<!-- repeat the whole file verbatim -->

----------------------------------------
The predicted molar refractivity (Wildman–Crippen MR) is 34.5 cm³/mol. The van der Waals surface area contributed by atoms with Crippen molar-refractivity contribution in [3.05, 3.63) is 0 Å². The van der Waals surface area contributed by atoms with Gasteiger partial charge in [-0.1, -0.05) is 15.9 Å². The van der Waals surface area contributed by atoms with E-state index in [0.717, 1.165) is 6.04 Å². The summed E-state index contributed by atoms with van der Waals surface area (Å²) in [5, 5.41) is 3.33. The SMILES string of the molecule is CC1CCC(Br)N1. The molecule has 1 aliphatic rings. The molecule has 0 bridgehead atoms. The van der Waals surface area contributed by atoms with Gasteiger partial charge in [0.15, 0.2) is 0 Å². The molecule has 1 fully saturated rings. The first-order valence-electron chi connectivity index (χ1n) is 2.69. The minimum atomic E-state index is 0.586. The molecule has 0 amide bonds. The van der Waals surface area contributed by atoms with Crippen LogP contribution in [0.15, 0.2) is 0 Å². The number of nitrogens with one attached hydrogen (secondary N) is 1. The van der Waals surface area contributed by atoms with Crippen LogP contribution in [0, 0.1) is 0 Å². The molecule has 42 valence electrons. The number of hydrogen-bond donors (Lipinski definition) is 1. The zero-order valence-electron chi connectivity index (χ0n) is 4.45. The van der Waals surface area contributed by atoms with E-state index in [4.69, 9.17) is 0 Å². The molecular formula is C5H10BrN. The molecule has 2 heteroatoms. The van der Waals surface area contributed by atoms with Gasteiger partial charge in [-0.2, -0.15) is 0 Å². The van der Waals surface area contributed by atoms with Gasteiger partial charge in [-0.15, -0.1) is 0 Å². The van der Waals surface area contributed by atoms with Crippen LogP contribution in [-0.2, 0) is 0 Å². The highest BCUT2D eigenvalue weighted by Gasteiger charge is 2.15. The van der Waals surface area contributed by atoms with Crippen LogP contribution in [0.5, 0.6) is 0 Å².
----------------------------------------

The predicted molar refractivity (Wildman–Crippen MR) is 34.5 cm³/mol. The van der Waals surface area contributed by atoms with Crippen molar-refractivity contribution in [3.05, 3.63) is 0 Å². The van der Waals surface area contributed by atoms with Gasteiger partial charge in [-0.1, -0.05) is 15.9 Å². The van der Waals surface area contributed by atoms with E-state index in [0.717, 1.165) is 6.04 Å². The summed E-state index contributed by atoms with van der Waals surface area (Å²) in [5, 5.41) is 3.33. The SMILES string of the molecule is CC1CCC(Br)N1. The molecule has 1 aliphatic rings. The molecule has 0 bridgehead atoms. The van der Waals surface area contributed by atoms with Gasteiger partial charge in [0.15, 0.2) is 0 Å². The molecule has 1 fully saturated rings. The first-order valence-electron chi connectivity index (χ1n) is 2.69. The minimum atomic E-state index is 0.586. The molecule has 0 amide bonds. The van der Waals surface area contributed by atoms with Crippen LogP contribution in [0.15, 0.2) is 0 Å². The number of nitrogens with one attached hydrogen (secondary N) is 1. The van der Waals surface area contributed by atoms with Crippen LogP contribution in [0, 0.1) is 0 Å². The molecule has 42 valence electrons. The number of hydrogen-bond donors (Lipinski definition) is 1. The zero-order valence-electron chi connectivity index (χ0n) is 4.45. The van der Waals surface area contributed by atoms with E-state index in [4.69, 9.17) is 0 Å². The molecular formula is C5H10BrN. The molecule has 2 heteroatoms. The van der Waals surface area contributed by atoms with Gasteiger partial charge in [-0.2, -0.15) is 0 Å². The van der Waals surface area contributed by atoms with Gasteiger partial charge in [-0.15, -0.1) is 0 Å². The van der Waals surface area contributed by atoms with Crippen LogP contribution in [-0.2, 0) is 0 Å². The highest BCUT2D eigenvalue weighted by Gasteiger charge is 2.15. The van der Waals surface area contributed by atoms with Crippen LogP contribution in [0.5, 0.6) is 0 Å².